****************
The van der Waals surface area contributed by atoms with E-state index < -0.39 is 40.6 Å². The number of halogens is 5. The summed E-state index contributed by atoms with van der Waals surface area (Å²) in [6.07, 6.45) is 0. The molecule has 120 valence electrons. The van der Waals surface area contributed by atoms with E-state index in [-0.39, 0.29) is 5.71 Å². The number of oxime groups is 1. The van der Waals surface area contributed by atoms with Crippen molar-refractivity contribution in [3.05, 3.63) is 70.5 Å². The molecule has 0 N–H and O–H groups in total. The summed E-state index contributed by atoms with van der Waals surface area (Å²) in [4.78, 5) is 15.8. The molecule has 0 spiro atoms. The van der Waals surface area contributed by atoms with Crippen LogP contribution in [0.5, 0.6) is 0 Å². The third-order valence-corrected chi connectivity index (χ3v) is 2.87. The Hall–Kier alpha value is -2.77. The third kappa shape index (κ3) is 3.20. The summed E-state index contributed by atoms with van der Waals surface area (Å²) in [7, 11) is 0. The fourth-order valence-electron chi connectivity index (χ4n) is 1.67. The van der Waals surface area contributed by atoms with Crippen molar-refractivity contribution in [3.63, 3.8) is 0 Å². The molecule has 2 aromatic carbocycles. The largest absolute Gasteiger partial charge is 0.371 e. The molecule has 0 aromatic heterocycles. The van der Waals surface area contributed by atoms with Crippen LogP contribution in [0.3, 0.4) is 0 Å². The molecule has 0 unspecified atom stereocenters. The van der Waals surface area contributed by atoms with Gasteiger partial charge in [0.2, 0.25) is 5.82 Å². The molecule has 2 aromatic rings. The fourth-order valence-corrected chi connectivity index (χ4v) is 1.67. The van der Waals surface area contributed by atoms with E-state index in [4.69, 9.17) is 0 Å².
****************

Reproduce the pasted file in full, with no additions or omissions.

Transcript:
The van der Waals surface area contributed by atoms with E-state index < -0.39 is 40.6 Å². The number of halogens is 5. The summed E-state index contributed by atoms with van der Waals surface area (Å²) in [6.07, 6.45) is 0. The molecule has 120 valence electrons. The van der Waals surface area contributed by atoms with E-state index in [-0.39, 0.29) is 5.71 Å². The number of oxime groups is 1. The van der Waals surface area contributed by atoms with Crippen molar-refractivity contribution in [3.05, 3.63) is 70.5 Å². The molecule has 0 N–H and O–H groups in total. The summed E-state index contributed by atoms with van der Waals surface area (Å²) in [4.78, 5) is 15.8. The molecule has 0 spiro atoms. The van der Waals surface area contributed by atoms with Crippen LogP contribution in [0.5, 0.6) is 0 Å². The third-order valence-corrected chi connectivity index (χ3v) is 2.87. The Hall–Kier alpha value is -2.77. The third kappa shape index (κ3) is 3.20. The summed E-state index contributed by atoms with van der Waals surface area (Å²) in [7, 11) is 0. The fourth-order valence-electron chi connectivity index (χ4n) is 1.67. The van der Waals surface area contributed by atoms with Crippen molar-refractivity contribution in [3.63, 3.8) is 0 Å². The molecule has 2 aromatic carbocycles. The largest absolute Gasteiger partial charge is 0.371 e. The molecule has 0 aromatic heterocycles. The van der Waals surface area contributed by atoms with Crippen LogP contribution in [0.3, 0.4) is 0 Å². The molecule has 0 unspecified atom stereocenters. The van der Waals surface area contributed by atoms with Gasteiger partial charge in [0.2, 0.25) is 5.82 Å². The molecule has 2 aromatic rings. The fourth-order valence-corrected chi connectivity index (χ4v) is 1.67. The van der Waals surface area contributed by atoms with E-state index in [4.69, 9.17) is 0 Å².